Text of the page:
Abdelrazik says still fighting 'terrorist' label
Montrealer's name is off UN terror blacklist but wants it abolished
A Montreal man accused of being an al-Qaeda operative who trained in Afghanistan is happy his name has been removed from a UN Security Council terrorist blacklist.
Abousfian Abdelrazik, 49, held a news conference in Montreal on Thursday to thank his supporters.
Until his name was removed, Abdelrazik was the only Canadian on the UN's 1267 al-Qaeda and Taliban Sanctions Committee blacklist. He spent six years in forced exile in Sudan, some of that time in prison where he said he was tortured.
He was allowed to return to Canada in 2009 and was exonerated of all accusations of terrorism by the Sudanese government, the RCMP and CSIS.
"I am very happy to receive this news," Abdelrazik said. "But my happiness is not complete."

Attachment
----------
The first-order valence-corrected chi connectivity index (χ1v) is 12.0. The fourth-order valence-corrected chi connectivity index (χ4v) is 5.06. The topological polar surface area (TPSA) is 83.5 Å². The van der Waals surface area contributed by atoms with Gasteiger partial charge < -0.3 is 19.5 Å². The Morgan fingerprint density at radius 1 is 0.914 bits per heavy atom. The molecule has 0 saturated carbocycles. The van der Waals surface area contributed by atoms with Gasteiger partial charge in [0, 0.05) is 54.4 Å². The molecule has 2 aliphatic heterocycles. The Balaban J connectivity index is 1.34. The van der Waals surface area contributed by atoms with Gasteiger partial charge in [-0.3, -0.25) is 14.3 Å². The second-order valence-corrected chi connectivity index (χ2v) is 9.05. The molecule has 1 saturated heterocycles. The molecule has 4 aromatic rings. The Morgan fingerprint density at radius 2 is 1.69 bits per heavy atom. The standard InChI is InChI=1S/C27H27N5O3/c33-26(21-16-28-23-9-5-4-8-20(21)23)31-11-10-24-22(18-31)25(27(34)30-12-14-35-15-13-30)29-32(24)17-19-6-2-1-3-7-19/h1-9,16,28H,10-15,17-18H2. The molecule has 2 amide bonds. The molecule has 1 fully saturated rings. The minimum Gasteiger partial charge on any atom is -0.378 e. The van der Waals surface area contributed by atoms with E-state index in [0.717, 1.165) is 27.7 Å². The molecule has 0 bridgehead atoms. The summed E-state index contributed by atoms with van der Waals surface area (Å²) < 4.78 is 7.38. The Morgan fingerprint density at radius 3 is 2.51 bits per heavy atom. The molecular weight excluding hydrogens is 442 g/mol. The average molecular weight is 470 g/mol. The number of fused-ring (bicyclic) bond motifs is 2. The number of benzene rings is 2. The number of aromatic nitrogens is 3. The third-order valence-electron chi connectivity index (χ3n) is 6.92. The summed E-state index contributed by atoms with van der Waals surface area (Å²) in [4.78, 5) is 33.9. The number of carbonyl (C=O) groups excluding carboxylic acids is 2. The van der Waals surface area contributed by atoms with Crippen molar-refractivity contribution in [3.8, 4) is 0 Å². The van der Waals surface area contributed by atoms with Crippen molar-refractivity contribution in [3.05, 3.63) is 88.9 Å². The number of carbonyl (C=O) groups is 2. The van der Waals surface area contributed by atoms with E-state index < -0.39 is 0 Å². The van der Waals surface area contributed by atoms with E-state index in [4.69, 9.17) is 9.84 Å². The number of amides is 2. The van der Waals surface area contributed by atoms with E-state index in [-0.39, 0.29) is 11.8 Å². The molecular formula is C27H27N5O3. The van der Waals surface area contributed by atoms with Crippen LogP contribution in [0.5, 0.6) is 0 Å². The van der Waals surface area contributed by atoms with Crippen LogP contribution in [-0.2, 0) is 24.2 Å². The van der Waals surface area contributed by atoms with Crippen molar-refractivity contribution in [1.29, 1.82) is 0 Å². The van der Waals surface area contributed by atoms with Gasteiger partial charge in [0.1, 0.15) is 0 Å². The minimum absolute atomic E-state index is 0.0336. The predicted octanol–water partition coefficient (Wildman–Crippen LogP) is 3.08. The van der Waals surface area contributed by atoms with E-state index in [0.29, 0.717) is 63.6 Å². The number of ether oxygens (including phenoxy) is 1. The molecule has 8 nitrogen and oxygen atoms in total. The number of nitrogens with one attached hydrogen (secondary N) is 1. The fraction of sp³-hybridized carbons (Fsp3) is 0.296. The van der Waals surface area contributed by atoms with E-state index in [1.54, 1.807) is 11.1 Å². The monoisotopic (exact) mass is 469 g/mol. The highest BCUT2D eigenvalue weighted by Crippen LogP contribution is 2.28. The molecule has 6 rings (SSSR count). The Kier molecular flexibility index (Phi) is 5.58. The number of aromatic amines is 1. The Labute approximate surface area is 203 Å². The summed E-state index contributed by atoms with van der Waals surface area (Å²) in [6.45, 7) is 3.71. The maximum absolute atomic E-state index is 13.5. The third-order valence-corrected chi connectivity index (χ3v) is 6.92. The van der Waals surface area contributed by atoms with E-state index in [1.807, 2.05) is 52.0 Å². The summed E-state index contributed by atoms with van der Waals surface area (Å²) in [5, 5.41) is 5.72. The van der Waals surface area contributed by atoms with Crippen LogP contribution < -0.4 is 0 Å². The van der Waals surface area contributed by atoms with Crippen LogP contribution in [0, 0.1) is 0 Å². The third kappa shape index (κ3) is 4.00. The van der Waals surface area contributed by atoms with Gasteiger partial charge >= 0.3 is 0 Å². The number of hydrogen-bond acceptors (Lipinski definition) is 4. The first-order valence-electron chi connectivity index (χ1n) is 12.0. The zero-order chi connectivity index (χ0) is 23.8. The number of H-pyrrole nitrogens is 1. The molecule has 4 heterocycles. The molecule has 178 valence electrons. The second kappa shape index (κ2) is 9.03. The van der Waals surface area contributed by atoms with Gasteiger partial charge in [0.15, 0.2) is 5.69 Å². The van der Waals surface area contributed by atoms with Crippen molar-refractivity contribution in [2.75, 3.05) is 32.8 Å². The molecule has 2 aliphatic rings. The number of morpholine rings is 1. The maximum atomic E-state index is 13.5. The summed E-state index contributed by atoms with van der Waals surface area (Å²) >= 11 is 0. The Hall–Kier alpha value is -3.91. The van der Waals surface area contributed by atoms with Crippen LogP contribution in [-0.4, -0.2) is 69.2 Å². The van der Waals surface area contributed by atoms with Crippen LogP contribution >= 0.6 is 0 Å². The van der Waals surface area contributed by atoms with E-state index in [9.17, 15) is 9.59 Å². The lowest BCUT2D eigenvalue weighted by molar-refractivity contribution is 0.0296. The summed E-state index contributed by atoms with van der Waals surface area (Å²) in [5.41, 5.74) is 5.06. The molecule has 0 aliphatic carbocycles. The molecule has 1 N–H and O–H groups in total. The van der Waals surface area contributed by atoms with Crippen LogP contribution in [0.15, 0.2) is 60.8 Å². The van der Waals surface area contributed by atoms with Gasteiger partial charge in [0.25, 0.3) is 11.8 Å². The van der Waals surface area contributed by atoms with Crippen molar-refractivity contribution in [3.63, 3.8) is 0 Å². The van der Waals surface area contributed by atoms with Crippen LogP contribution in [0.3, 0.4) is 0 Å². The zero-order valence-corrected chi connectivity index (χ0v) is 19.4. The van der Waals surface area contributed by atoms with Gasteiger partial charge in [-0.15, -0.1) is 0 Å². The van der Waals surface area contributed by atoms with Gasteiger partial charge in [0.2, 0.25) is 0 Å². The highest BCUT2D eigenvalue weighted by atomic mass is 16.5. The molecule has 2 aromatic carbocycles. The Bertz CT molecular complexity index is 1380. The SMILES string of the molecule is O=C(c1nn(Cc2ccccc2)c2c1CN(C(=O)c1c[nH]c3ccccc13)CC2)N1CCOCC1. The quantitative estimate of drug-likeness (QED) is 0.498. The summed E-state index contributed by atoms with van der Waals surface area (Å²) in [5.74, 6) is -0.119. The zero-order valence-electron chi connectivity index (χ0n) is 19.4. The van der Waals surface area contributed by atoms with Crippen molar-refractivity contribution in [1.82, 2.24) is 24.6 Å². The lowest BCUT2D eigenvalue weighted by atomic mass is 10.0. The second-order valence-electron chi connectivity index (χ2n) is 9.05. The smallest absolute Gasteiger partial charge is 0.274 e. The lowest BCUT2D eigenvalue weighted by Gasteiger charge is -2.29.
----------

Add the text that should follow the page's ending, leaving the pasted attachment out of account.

He said getting his name off the list was only a partial victory, and vowed to fight to get the UN to do away with the list all together. Abdelrazik said he is "still sad for the innocent people [whose names are] still on the list."
He was the last remaining Canadian citizen on the UN list.
Canada 'abandoned me'
Abdelrazik said he will celebrate for the next week, then look for a job. During the years he was on the blacklist, Abdelrazik was not allowed to travel outside of Canada, nor have a job or a bank account.
His lawyer, Paul Champ, said he hopes this case sets a precedent. "I hope that this moment is the start of a lot of reconsideration by the international community to end the UN blacklisting regime," he said.
Abdelrazik also had some harsh words for the Canadian government, which he said did little to help his cause.
"You abandoned me for seven years and you caused me all this suffering," he said. "I am a free person, not because of your support, but the support of [Canadians]."
Abdelrazik is suing the government for $27 million for violating his charter rights, unlawful imprisonment, as well as alleged torture and exile in Sudan.
But Champ said the suit is bogged down in the courts.
"Although that lawsuit was started over 2½ years ago, we have still not gotten to first base because the Government of Canada is still witholding thousands of documents from us," Champ said.
With files from The Canadian Press